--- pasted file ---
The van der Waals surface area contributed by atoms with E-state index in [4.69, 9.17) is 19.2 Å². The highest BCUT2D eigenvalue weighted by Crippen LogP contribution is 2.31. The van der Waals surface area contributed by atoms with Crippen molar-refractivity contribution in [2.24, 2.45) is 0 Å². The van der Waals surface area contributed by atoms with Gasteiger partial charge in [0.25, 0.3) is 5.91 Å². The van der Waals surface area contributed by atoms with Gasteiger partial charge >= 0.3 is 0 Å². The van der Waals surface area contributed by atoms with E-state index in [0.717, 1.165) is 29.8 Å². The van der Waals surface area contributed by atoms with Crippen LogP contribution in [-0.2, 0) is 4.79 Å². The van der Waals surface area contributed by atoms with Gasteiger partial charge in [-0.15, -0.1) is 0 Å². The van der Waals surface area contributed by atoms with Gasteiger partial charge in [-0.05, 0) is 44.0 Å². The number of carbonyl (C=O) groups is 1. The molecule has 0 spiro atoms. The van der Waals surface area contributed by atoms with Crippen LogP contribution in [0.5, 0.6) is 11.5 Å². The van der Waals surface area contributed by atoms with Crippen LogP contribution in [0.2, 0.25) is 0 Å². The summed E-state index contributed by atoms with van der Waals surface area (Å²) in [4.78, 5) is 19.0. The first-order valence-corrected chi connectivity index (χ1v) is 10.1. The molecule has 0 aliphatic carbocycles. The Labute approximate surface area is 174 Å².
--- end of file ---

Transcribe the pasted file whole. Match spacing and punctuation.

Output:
The van der Waals surface area contributed by atoms with E-state index in [4.69, 9.17) is 19.2 Å². The highest BCUT2D eigenvalue weighted by Crippen LogP contribution is 2.31. The van der Waals surface area contributed by atoms with Crippen molar-refractivity contribution in [2.24, 2.45) is 0 Å². The van der Waals surface area contributed by atoms with Gasteiger partial charge in [0.25, 0.3) is 5.91 Å². The van der Waals surface area contributed by atoms with Gasteiger partial charge >= 0.3 is 0 Å². The van der Waals surface area contributed by atoms with E-state index in [0.717, 1.165) is 29.8 Å². The van der Waals surface area contributed by atoms with Crippen LogP contribution in [-0.2, 0) is 4.79 Å². The van der Waals surface area contributed by atoms with Gasteiger partial charge in [-0.15, -0.1) is 0 Å². The van der Waals surface area contributed by atoms with Gasteiger partial charge in [-0.05, 0) is 44.0 Å². The number of carbonyl (C=O) groups is 1. The molecule has 0 spiro atoms. The van der Waals surface area contributed by atoms with Crippen LogP contribution in [0.5, 0.6) is 11.5 Å². The van der Waals surface area contributed by atoms with Crippen LogP contribution in [0.2, 0.25) is 0 Å². The summed E-state index contributed by atoms with van der Waals surface area (Å²) in [4.78, 5) is 19.0. The first-order valence-corrected chi connectivity index (χ1v) is 10.1. The molecule has 0 aliphatic carbocycles. The Labute approximate surface area is 174 Å².